A deeper look into designing online courses that balance the needs of students and faculty
This is the fourth and final post in a series related to various important, but often overlooked, factors in online course design. Previous posts considered the importance of time flexibility in online courses, how to identify the right window of opportunity for student requirements, and four additional factors including the importance of timely grading and feedback.
Find the Right Amount of Course Content
This factor is often overlooked when thinking about the amount of time flexibility in an online course. In on-campus courses, the amount of course content is naturally constrained by the amount of seat time. For the online course, this is sometimes not as obvious. I’ve seen instances where faculty throw all kinds of extra content into online courses, with the assumption that more content is better. This often results in redundancies, and ends up wasting students’ time by exploring resources that are not going to be assessed. In other words, too much content takes time away from what’s most important.
On the contrary, I’ve also evaluated online courses that had too little content. This can force students to spend time looking for other sources of information, which can also be a drain on their time spent on task.
Many faculty who teach both online and on-campus find success by using approximately the same amount of course content for both delivery formats. This approach presupposes that you are starting with the right amount of content in the on-campus course, which is not always the case.
Do Your Online Office Hours Enhance or Restrict the Flexibility for Students?
Many faculty who teach online courses hold some sort of electronic or online office hours (OOH). When done well, OOH can help provide time flexibility for the enrolled students. However, just the fact that they occur online doesn’t necessarily lead to such flexibility.
One question I always ask about OOH is this: “Are the OOH scheduled in a way that are convenient for the students or for the instructor, or both?” In my experience, some faculty members tend to schedule OOH that are convenient for themselves, while often being oblivious to when students are available and looking for help. Generally speaking, if your scheduled office hours coincide with the normal daily schedule of on-campus activities, which typically includes Monday through Friday mornings and afternoons, then your OOH might not be convenient for a large portion of your online student population, thus reducing their time flexibility for their studies.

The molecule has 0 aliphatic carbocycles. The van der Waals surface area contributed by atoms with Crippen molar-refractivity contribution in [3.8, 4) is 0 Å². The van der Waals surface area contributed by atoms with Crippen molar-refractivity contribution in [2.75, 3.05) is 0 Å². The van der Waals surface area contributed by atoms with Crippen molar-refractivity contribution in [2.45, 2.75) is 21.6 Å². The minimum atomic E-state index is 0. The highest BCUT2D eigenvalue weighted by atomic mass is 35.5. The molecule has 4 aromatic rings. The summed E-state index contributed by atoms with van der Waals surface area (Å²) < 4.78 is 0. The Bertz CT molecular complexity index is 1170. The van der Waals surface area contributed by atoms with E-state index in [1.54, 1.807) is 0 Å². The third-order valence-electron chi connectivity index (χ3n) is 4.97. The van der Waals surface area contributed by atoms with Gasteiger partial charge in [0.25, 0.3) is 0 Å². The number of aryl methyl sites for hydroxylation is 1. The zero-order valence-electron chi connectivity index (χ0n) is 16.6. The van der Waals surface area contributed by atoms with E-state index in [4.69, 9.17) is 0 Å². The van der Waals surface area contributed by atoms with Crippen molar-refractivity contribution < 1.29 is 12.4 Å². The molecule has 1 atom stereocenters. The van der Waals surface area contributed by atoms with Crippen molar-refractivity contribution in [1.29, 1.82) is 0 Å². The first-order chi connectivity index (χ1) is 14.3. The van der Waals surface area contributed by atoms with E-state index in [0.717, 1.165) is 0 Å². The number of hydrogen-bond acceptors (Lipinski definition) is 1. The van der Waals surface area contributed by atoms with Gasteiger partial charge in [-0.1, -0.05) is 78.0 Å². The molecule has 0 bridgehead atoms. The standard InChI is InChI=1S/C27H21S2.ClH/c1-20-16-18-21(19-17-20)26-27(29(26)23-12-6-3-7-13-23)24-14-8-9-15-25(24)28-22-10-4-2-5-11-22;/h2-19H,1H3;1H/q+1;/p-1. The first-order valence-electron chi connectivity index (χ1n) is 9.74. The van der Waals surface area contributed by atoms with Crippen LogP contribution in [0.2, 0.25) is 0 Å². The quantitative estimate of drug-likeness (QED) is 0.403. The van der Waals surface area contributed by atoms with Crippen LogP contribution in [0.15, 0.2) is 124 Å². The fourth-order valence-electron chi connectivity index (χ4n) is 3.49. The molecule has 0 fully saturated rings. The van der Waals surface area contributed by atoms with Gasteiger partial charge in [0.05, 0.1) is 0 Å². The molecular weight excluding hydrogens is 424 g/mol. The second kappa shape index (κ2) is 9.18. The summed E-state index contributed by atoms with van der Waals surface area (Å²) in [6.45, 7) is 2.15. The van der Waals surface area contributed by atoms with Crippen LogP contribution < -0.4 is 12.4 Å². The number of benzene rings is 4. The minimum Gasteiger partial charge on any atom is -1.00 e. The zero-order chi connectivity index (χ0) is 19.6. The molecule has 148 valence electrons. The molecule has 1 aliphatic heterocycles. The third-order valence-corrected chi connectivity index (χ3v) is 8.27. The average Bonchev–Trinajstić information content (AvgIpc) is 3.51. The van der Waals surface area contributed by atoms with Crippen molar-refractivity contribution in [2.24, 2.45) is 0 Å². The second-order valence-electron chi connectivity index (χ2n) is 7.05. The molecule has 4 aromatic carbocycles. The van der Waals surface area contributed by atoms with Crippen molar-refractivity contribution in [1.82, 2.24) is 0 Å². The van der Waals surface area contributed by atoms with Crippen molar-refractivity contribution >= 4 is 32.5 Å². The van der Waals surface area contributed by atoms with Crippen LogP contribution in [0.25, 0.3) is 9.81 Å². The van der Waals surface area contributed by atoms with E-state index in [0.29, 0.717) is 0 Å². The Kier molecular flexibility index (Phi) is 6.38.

Where’s the Rubric?
In this series of posts, I’ve covered many topics related to online course flexibility. My original goal was to develop a rubric that could be used when evaluating the amount of time flexibility that has been designed into your online courses. However, I’ve found that it’s best to have some concrete answers when constructing a rubric, and that’s just not the case for this topic.
Instead, I created the following checklist that can be used as a guide related to online course flexibility. As stated in the first blog post on this topic, research shows that time flexibility is the number one reason why students enroll in online courses. As important as this topic is, I’ve yet to see an online course design rubric that considers any significant aspects related to time flexibility for students. That appears to be an important void in these rubrics.
- Does the length of your windows of opportunity match the difficulty or time required to complete the task at hand?
- Are your windows of opportunity long enough to allow students to fit your course requirements into their otherwise busy lives?
- Does your grading policy provide assurances that students will receive assessment feedback from you in a timely manner?
- If synchronous activities are required, have you provided opportunities for students who cannot be in a certain place at a certain time?
- If group work is required, have you provided opportunities for students to form groups based on common availabilities?
- Are your due dates scheduled in a way, in combination with the length of the windows of opportunity, that provide students with the option of not working on weekends or holidays?
- Are you confident that you haven’t overloaded or underloaded the amount of course content needed by students?
- Have you scheduled your online office hours in a way that will be convenient to most if not all enrolled students?
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